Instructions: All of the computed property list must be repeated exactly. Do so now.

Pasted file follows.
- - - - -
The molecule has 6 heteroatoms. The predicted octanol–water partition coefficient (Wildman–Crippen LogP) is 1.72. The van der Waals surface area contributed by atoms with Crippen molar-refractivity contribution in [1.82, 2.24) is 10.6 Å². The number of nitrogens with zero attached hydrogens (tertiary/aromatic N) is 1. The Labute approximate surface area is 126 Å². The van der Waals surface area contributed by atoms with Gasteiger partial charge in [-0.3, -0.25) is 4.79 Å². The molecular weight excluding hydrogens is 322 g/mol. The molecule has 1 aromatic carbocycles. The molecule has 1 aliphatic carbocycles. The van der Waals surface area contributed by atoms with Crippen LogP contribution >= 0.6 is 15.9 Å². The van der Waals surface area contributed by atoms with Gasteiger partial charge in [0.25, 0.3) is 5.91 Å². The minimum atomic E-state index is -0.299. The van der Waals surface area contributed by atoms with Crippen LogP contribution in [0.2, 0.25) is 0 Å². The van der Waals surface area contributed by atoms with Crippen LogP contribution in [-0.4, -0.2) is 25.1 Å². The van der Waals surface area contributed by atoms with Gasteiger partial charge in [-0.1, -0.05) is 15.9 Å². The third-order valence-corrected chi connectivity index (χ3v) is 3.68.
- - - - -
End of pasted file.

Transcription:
The molecule has 6 heteroatoms. The predicted octanol–water partition coefficient (Wildman–Crippen LogP) is 1.72. The van der Waals surface area contributed by atoms with Crippen molar-refractivity contribution in [1.82, 2.24) is 10.6 Å². The number of nitrogens with zero attached hydrogens (tertiary/aromatic N) is 1. The Labute approximate surface area is 126 Å². The van der Waals surface area contributed by atoms with Gasteiger partial charge in [-0.3, -0.25) is 4.79 Å². The molecular weight excluding hydrogens is 322 g/mol. The molecule has 1 aromatic carbocycles. The molecule has 1 aliphatic carbocycles. The van der Waals surface area contributed by atoms with Crippen LogP contribution >= 0.6 is 15.9 Å². The van der Waals surface area contributed by atoms with Gasteiger partial charge in [0.25, 0.3) is 5.91 Å². The minimum atomic E-state index is -0.299. The van der Waals surface area contributed by atoms with Crippen LogP contribution in [0.2, 0.25) is 0 Å². The van der Waals surface area contributed by atoms with Crippen LogP contribution in [-0.4, -0.2) is 25.1 Å². The van der Waals surface area contributed by atoms with Gasteiger partial charge in [-0.1, -0.05) is 15.9 Å². The third-order valence-corrected chi connectivity index (χ3v) is 3.68.